words // Josh Swade
images // Damion Mardel
I’ll never forget the moment I first saw the Air Max 1 sitting on a Foot Locker shelf at the mall. It was in 1987, soon after they had been released to the public — the shoes were unlike anything I’d ever seen before.
They had a throwback quality to them, yet they were futuristic at the same time. They were clean yet relatively complex. Like no shoe before it ever had, the Air Max 1 was calling my name, begging me to wear it. It seemed like all I had to do was slide into them like slippers, and I’d be walking on Air… literally.
So much of the Air Max’s soft, inviting aesthetic came from the materials used in the uppers. Instead of cowhide, the shoe utilized nubuck, a type of leather that produced an almost velvet-like surface. The nubuck, in bright red and light grey, was set alongside a pillowy white mesh that covered the toe box and tongue in the most complementary way possible. The whole thing came together like a beautiful work of art.
While the upper of the Air Max 1 was instantly eye-catching, it was the midsole, with its visible Airbag, that truly pushed the sneaker into instant legendary status. It would later be revealed that Nike designer Tinker Hatfield came up with the idea to cut a hole in the shoe, after being inspired by Paris’ Centre Georges Pompidou, a building turned inside out.
As I lifted the sneaker off the shelf in the store, the Air in the midsole shone through like some sort of magical illumination — I instantly fell in love. For the first time in my life I wanted to wear a running sneaker, not to run in, but to just wear. All the time, every day.
“The whole thing came together like a beautiful work of art.”
I proceeded to buy and wear as many Air Max 1s as I could. And I never stopped. I kept buying… and buying… and buying.
Like so many sneakerheads out there, I grew especially fanatical in the late 90s and early 2000s, a period that brought a renewed sense of fury and hype to sneaker culture. While I amassed way too many Jordans, SBs and Air Max 1s, my New York apartment became covered top to bottom with an absurd amount of shoeboxes.
Eventually however, my collection dwindled. I grew jaded with the never-ending re-releases of OG Jordan colorways. All the retros made collecting them feel less and less special, so I got out of the Jordan game altogether. As Dunks became more of a mall shoe, rocked by everyone and their mother, I too got out of the SB game. That left me able to focus on one shoe and one shoe only: the untouchable Air Max 1.
Through the years I’ve been lucky enough to get my hands on so many grails. From the original mesh releases of ’99, to the heat fest that was ’04 (Urawas, Teals, Greystones, Wings & Waffles, etc.), to special collabs like the Pattas and the Kid Robots, my collection has literally grown up with me.
Then it suddenly came to a halt. As Air Max heads know, it all changed in 2008 when Nike altered the shape of the AM1 to a silhouette so far from the original that it felt like a different shoe. While a slew of messageboarders and Niketalkers bemoaned the lost silhouette, I, secretly, was pleased. No more waiting in line for hours upon hours, no more maxing out credit cards and spending money I didn’t have, no more dealing with resellers, internet hype and the agony of not copping. Finally I could focus on getting my last few remaining grails and be done. After all, as a collector, there is something beautifully satisfying about the definitive start and end to a collection.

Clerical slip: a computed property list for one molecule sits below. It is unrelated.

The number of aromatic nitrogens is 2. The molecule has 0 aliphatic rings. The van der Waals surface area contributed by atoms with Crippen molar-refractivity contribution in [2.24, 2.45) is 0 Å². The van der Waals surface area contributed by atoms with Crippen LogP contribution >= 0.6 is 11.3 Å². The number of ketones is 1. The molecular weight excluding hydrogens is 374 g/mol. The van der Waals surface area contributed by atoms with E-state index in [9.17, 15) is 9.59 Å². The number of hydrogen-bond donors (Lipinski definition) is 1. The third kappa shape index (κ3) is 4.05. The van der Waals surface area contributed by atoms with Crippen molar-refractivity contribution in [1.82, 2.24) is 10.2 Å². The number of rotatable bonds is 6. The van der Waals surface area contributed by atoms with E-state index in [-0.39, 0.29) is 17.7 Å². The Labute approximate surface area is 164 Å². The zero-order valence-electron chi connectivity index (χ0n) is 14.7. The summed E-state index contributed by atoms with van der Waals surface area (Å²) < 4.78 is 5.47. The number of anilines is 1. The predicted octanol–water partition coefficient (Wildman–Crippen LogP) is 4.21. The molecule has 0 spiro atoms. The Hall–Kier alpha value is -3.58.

But here we are: March 26th, 2017 – 30 years to the date from the release of the greatest sneaker of all time, the Air Max 1.
To celebrate the occasion, Nike has brought back the OG shape. I can’t say that I’m surprised. Why wouldn’t Nike bring back the shoe in its true 1-to-1 form that perhaps more than any other, set the stage for the company’s complete and utter domination? For my money, the Air Max 1 still represents the most seismic design breakthrough in athletic footwear history.
So now, it’s back to the grind. I gotta dust off the old rolodex and outsmart these kids who are out there copping with things like apps and bots and proxies. (Whatever those are.) It might take me a minute, but I’ll figure it out. I gotta say, it feels good to be back.
Josh Swade is a New York based filmmaker who’s last film ONE & DONE on #1 NBA draft pick Ben Simmons is currently airing on Showtime. The film gained notoriety for its exploration of the “one and done” rule in college basketball and the way in which it lent transparency to the world of recruiting, agents, runners and shoe companies. Swade has directed and produced several films in the ESPN 30 for 30 series as well as several music related films on artists like The Black Keys, Major Lazer, Sheryl Crow and Ringo Starr. He is currently working on a feature length film called, “Homeboy, Throw in the Towel” on NYC street photographer Ricky Powell.